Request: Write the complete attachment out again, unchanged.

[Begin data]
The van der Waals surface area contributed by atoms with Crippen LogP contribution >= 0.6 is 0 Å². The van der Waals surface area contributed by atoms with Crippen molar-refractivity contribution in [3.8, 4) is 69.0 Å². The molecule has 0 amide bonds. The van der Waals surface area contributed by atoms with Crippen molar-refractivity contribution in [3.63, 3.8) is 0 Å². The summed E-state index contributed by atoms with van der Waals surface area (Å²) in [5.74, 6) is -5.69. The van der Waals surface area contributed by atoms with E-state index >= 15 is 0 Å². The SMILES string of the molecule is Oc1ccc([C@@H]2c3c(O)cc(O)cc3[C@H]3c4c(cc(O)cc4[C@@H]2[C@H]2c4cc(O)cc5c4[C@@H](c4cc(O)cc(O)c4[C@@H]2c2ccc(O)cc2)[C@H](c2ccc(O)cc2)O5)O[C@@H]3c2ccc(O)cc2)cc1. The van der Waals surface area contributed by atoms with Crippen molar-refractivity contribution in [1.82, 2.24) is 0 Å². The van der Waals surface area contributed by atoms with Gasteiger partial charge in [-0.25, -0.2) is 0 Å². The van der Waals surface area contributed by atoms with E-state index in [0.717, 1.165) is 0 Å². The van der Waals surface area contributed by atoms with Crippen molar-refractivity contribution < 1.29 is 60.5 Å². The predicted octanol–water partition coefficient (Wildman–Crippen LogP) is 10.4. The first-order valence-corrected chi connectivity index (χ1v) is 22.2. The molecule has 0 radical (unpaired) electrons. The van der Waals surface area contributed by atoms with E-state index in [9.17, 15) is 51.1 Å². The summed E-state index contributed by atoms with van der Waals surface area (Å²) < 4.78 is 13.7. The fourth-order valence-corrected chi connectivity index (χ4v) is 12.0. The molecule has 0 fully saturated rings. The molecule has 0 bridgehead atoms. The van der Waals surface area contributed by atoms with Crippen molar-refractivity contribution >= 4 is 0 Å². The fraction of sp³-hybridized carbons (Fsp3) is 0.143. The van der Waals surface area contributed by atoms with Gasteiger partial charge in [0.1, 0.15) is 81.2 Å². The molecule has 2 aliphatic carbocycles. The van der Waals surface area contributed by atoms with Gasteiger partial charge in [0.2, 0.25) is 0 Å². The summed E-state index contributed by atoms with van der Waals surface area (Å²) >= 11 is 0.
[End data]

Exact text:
The van der Waals surface area contributed by atoms with Crippen LogP contribution >= 0.6 is 0 Å². The van der Waals surface area contributed by atoms with Crippen molar-refractivity contribution in [3.8, 4) is 69.0 Å². The molecule has 0 amide bonds. The van der Waals surface area contributed by atoms with Crippen molar-refractivity contribution in [3.63, 3.8) is 0 Å². The summed E-state index contributed by atoms with van der Waals surface area (Å²) in [5.74, 6) is -5.69. The van der Waals surface area contributed by atoms with E-state index >= 15 is 0 Å². The SMILES string of the molecule is Oc1ccc([C@@H]2c3c(O)cc(O)cc3[C@H]3c4c(cc(O)cc4[C@@H]2[C@H]2c4cc(O)cc5c4[C@@H](c4cc(O)cc(O)c4[C@@H]2c2ccc(O)cc2)[C@H](c2ccc(O)cc2)O5)O[C@@H]3c2ccc(O)cc2)cc1. The van der Waals surface area contributed by atoms with Crippen molar-refractivity contribution in [1.82, 2.24) is 0 Å². The van der Waals surface area contributed by atoms with Gasteiger partial charge in [-0.25, -0.2) is 0 Å². The van der Waals surface area contributed by atoms with E-state index in [0.717, 1.165) is 0 Å². The van der Waals surface area contributed by atoms with Crippen molar-refractivity contribution < 1.29 is 60.5 Å². The predicted octanol–water partition coefficient (Wildman–Crippen LogP) is 10.4. The first-order valence-corrected chi connectivity index (χ1v) is 22.2. The molecule has 0 radical (unpaired) electrons. The van der Waals surface area contributed by atoms with E-state index in [9.17, 15) is 51.1 Å². The summed E-state index contributed by atoms with van der Waals surface area (Å²) < 4.78 is 13.7. The fourth-order valence-corrected chi connectivity index (χ4v) is 12.0. The molecule has 0 fully saturated rings. The molecule has 0 bridgehead atoms. The van der Waals surface area contributed by atoms with Crippen molar-refractivity contribution >= 4 is 0 Å². The fraction of sp³-hybridized carbons (Fsp3) is 0.143. The van der Waals surface area contributed by atoms with Gasteiger partial charge in [0.1, 0.15) is 81.2 Å². The molecule has 2 aliphatic carbocycles. The van der Waals surface area contributed by atoms with Gasteiger partial charge in [0.2, 0.25) is 0 Å². The summed E-state index contributed by atoms with van der Waals surface area (Å²) >= 11 is 0.